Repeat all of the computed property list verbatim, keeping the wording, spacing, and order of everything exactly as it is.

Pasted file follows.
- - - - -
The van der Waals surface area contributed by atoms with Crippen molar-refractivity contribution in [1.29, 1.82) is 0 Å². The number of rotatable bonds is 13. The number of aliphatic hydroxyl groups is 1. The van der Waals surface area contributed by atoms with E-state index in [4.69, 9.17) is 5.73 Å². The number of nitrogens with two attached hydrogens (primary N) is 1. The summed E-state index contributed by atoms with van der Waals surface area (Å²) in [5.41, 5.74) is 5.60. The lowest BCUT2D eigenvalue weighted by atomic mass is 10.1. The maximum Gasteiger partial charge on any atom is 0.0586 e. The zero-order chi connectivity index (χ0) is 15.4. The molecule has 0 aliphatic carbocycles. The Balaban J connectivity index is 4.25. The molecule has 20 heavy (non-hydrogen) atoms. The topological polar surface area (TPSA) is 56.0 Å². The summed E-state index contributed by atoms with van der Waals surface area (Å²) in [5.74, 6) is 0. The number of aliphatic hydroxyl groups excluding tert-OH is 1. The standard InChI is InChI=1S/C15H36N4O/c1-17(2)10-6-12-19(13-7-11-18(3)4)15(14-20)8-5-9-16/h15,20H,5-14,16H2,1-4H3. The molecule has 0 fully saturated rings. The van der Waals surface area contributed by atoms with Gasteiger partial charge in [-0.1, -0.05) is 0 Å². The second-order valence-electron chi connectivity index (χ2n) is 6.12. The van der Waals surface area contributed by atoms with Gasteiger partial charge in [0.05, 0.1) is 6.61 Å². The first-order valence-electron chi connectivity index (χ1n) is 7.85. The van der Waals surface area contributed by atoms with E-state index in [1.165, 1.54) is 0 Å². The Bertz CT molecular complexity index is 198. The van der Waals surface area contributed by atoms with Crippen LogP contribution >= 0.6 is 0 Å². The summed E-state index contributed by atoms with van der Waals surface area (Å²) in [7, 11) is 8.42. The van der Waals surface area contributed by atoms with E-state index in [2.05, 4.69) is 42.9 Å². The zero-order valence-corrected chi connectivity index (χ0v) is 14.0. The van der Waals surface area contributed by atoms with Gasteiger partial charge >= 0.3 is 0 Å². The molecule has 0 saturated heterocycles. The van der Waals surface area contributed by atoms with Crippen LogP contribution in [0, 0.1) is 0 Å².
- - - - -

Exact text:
The van der Waals surface area contributed by atoms with Crippen molar-refractivity contribution in [1.29, 1.82) is 0 Å². The number of rotatable bonds is 13. The number of aliphatic hydroxyl groups is 1. The van der Waals surface area contributed by atoms with E-state index in [4.69, 9.17) is 5.73 Å². The number of nitrogens with two attached hydrogens (primary N) is 1. The summed E-state index contributed by atoms with van der Waals surface area (Å²) in [5.41, 5.74) is 5.60. The lowest BCUT2D eigenvalue weighted by atomic mass is 10.1. The maximum Gasteiger partial charge on any atom is 0.0586 e. The zero-order chi connectivity index (χ0) is 15.4. The molecule has 0 aliphatic carbocycles. The Balaban J connectivity index is 4.25. The molecule has 20 heavy (non-hydrogen) atoms. The topological polar surface area (TPSA) is 56.0 Å². The summed E-state index contributed by atoms with van der Waals surface area (Å²) in [5.74, 6) is 0. The number of aliphatic hydroxyl groups excluding tert-OH is 1. The standard InChI is InChI=1S/C15H36N4O/c1-17(2)10-6-12-19(13-7-11-18(3)4)15(14-20)8-5-9-16/h15,20H,5-14,16H2,1-4H3. The molecule has 0 fully saturated rings. The van der Waals surface area contributed by atoms with Gasteiger partial charge in [-0.1, -0.05) is 0 Å². The second-order valence-electron chi connectivity index (χ2n) is 6.12. The van der Waals surface area contributed by atoms with Gasteiger partial charge in [0.05, 0.1) is 6.61 Å². The first-order valence-electron chi connectivity index (χ1n) is 7.85. The van der Waals surface area contributed by atoms with E-state index in [1.165, 1.54) is 0 Å². The Bertz CT molecular complexity index is 198. The van der Waals surface area contributed by atoms with Crippen LogP contribution >= 0.6 is 0 Å². The summed E-state index contributed by atoms with van der Waals surface area (Å²) in [7, 11) is 8.42. The van der Waals surface area contributed by atoms with E-state index in [2.05, 4.69) is 42.9 Å². The zero-order valence-corrected chi connectivity index (χ0v) is 14.0. The van der Waals surface area contributed by atoms with Gasteiger partial charge >= 0.3 is 0 Å². The molecule has 0 saturated heterocycles. The van der Waals surface area contributed by atoms with Crippen LogP contribution in [0, 0.1) is 0 Å².